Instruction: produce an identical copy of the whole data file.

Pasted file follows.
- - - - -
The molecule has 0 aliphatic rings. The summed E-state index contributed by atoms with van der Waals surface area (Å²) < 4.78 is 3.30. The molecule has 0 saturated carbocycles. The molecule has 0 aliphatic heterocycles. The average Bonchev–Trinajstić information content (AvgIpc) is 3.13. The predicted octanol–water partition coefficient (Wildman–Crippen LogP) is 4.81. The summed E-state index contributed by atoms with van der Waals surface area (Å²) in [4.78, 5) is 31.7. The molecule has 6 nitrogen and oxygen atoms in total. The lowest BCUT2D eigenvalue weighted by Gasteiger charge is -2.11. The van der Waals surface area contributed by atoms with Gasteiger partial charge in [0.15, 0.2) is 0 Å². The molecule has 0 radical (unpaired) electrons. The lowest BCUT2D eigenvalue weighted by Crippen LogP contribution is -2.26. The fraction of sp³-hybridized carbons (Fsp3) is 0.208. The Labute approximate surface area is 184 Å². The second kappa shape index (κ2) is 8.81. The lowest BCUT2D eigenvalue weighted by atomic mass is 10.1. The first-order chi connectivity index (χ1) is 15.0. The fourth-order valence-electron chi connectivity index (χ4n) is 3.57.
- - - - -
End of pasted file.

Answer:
The molecule has 0 aliphatic rings. The summed E-state index contributed by atoms with van der Waals surface area (Å²) < 4.78 is 3.30. The molecule has 0 saturated carbocycles. The molecule has 0 aliphatic heterocycles. The average Bonchev–Trinajstić information content (AvgIpc) is 3.13. The predicted octanol–water partition coefficient (Wildman–Crippen LogP) is 4.81. The summed E-state index contributed by atoms with van der Waals surface area (Å²) in [4.78, 5) is 31.7. The molecule has 6 nitrogen and oxygen atoms in total. The lowest BCUT2D eigenvalue weighted by Gasteiger charge is -2.11. The van der Waals surface area contributed by atoms with Gasteiger partial charge in [0.15, 0.2) is 0 Å². The molecule has 0 radical (unpaired) electrons. The lowest BCUT2D eigenvalue weighted by Crippen LogP contribution is -2.26. The fraction of sp³-hybridized carbons (Fsp3) is 0.208. The Labute approximate surface area is 184 Å². The second kappa shape index (κ2) is 8.81. The lowest BCUT2D eigenvalue weighted by atomic mass is 10.1. The first-order chi connectivity index (χ1) is 15.0. The fourth-order valence-electron chi connectivity index (χ4n) is 3.57.